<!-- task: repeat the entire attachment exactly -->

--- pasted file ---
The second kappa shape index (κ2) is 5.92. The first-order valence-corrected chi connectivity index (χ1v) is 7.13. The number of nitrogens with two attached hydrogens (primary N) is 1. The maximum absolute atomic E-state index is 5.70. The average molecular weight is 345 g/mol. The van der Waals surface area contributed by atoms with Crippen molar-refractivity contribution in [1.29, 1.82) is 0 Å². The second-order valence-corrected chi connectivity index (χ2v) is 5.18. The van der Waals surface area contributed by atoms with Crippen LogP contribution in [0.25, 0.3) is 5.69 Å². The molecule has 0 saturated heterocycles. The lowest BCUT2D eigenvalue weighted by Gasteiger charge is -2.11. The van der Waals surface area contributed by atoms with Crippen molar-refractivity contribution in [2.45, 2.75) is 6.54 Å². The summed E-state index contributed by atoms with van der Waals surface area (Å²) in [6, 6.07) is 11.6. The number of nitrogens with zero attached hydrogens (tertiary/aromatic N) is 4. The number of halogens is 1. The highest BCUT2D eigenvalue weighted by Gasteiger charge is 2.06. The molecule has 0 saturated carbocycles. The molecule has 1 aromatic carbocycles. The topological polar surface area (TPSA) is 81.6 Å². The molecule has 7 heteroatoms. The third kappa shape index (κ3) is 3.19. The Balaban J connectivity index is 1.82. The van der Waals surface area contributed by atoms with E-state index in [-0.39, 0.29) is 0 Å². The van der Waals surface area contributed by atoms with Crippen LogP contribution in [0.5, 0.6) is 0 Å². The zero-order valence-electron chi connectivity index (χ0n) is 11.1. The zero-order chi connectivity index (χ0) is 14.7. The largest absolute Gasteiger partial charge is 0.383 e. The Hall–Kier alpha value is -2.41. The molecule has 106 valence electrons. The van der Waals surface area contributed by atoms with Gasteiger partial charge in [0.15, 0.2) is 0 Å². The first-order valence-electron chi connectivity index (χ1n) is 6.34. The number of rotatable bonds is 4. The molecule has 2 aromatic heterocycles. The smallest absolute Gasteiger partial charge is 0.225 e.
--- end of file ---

The second kappa shape index (κ2) is 5.92. The first-order valence-corrected chi connectivity index (χ1v) is 7.13. The number of nitrogens with two attached hydrogens (primary N) is 1. The maximum absolute atomic E-state index is 5.70. The average molecular weight is 345 g/mol. The van der Waals surface area contributed by atoms with Crippen molar-refractivity contribution in [1.29, 1.82) is 0 Å². The second-order valence-corrected chi connectivity index (χ2v) is 5.18. The van der Waals surface area contributed by atoms with Crippen LogP contribution in [0.25, 0.3) is 5.69 Å². The molecule has 0 saturated heterocycles. The lowest BCUT2D eigenvalue weighted by Gasteiger charge is -2.11. The van der Waals surface area contributed by atoms with Crippen molar-refractivity contribution in [2.45, 2.75) is 6.54 Å². The summed E-state index contributed by atoms with van der Waals surface area (Å²) in [6, 6.07) is 11.6. The number of nitrogens with zero attached hydrogens (tertiary/aromatic N) is 4. The number of halogens is 1. The highest BCUT2D eigenvalue weighted by Gasteiger charge is 2.06. The molecule has 0 saturated carbocycles. The molecule has 1 aromatic carbocycles. The topological polar surface area (TPSA) is 81.6 Å². The molecule has 7 heteroatoms. The third kappa shape index (κ3) is 3.19. The Balaban J connectivity index is 1.82. The van der Waals surface area contributed by atoms with E-state index in [-0.39, 0.29) is 0 Å². The van der Waals surface area contributed by atoms with Crippen LogP contribution in [0.5, 0.6) is 0 Å². The zero-order valence-electron chi connectivity index (χ0n) is 11.1. The zero-order chi connectivity index (χ0) is 14.7. The largest absolute Gasteiger partial charge is 0.383 e. The Hall–Kier alpha value is -2.41. The molecule has 106 valence electrons. The van der Waals surface area contributed by atoms with Gasteiger partial charge in [0.15, 0.2) is 0 Å². The first-order valence-electron chi connectivity index (χ1n) is 6.34. The number of rotatable bonds is 4. The molecule has 2 aromatic heterocycles. The smallest absolute Gasteiger partial charge is 0.225 e.